Ecommerce demand is higher than ever, retailers are adding a charitable initiative to their brand, subscription services haven’t faded and the physical store is ever-changing.

The National Retail Federation 2019 conference lives up to its name—The Big Show. With nearly 40,000 attendees all flowing through one conference center in New York City, it is indeed a very big show.

Here are four themes that I gleaned from this year’s January 2019 show.

Ecommerce demand is hotter than ever

Just weeks after the 2018 holiday season wrapped, many e-retailers arrived at the show in good moods after a lucrative holiday season.

In fact, online demand was a little too good for two e-retailers—bedding retailer Coyuchi and plus-size apparel retailer Ashley Stuart Inc., No. 296 in the Internet Retailer 2018 Top 500.

Coyuchi CEO Eileen Mockus told Internet Retailer that it had “fulfillment hiccups” in Q4 based on high demand. This is a good problem to have, she notes, and fixable in the long term.


Similarly, Julie Daly, vice president of digital commerce at Ashley Stewart, says that its third-party logistics provider couldn’t keep up with its Cyber 5 demand, and it took 10 days for online orders to get out the door. The retailer had to change its customer service phone prompts and emailed all of its customers letting them know of the delay. The retailer is looking for a new 3PL that can better handle its demand during peak, she says.

Charitable arms and social initiatives are in vogue 

Many retailers discussed ways in which they are using their brand to advocate for a social or charitable mission. Outdoor apparel retailer Patagonia (No. 192), for example, talked about how it changed its mission statement to further clarify its position on improving the environment.

More retailers are now becoming “B Corporations” or businesses that are both purpose- and profit-driven. Shoe retailer Toms Shoes LLC (No. 311), which has always matched every shoe purchase with a donated pair of shoes, has continually expanded its social initiative to now include donating eyewear, donating safe water kits, donating funds to provide training for skilled birth attendants and distributing birth kits for safe baby delivery. Most recently, it is looking into donating funds to organizations working to end gun violence.

The changing, but very alive, store

It’s no secret that the National Retail Federation emphasizes, and almost protects, the notion of a physical store. It works hard to combat headlines of “ecommerce is killing stores” or “stores are dead” or “retail apocalypse” or the negative retail store news du jour.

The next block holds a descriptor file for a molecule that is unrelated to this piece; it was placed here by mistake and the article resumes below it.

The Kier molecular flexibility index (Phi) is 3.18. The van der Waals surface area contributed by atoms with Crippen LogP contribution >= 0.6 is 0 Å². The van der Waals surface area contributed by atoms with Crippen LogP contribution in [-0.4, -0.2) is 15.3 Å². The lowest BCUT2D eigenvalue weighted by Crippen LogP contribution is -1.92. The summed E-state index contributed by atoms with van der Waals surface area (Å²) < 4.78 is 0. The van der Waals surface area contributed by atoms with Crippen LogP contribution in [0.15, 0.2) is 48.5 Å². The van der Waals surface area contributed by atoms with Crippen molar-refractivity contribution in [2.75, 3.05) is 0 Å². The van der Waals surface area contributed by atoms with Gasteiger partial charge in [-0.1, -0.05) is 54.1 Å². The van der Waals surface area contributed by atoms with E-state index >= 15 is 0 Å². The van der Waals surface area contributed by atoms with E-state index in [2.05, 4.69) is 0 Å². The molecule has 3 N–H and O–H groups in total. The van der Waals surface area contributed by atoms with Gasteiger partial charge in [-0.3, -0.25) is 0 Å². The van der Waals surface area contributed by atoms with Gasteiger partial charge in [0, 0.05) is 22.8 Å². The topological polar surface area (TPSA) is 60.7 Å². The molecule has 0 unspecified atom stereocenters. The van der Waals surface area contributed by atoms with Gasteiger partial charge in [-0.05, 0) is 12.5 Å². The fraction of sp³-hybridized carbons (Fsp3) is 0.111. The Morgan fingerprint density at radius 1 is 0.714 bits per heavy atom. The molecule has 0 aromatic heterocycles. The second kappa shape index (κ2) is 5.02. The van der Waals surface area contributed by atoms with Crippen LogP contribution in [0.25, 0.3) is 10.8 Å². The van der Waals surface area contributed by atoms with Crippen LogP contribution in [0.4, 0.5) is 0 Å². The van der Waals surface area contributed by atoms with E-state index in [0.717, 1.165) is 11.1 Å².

Instead of NRF’s most recent tone of “digital and physical are blending,” the 2019 show seemed to revert back to its old mantra of “stores are king.” Board members pointed to once pure-play retailers opening pop-up shops or a handful of stores as proof that stores are here to stay.


The show floor was filled with ways that retailers could bring more shoppers into physical stores, such as large digital advertisements in store windows that can change based on the age and gender of a consumer walking by it or—even more outlandish—augmented reality butterflies that shoppers chase to receive in-store coupons.

On the main stage, Macy’s Inc. (No. 6) touted three store-based initiatives it has recently embarked upon, including a pop-up showroom for technical products, its acquisition of experimental store Story and its virtual reality pop-ups in its furniture section. Grocer Kroger Co. (No. 86) also discussed how its digital shelf signage and its mobile scan-and-go shopping initiatives are bringing its stores into the modern day.

Stores are changing and they are here to stay. We got the message, NRF.

Subscriptions have not faded

A few years ago, subscription services were booming in nearly every category from meal kits to beauty boxes to dog treats. While subscription-only players have come and gone, many established retailers are still drawn to the attractive idea of recurring revenue and setting up some type of subscription service.

Instead the subscription fad waning, I was surprised at NRF to hear a number of retailers still embracing the subscription revival and adding this component to their business. Coffee retailer Illy, for example, discussed with Internet Retailer why a coffee subscription makes sense, as it is a daily consumable product, and Coyuchi discussed its bed sheet and towel subscription service that it is expanding.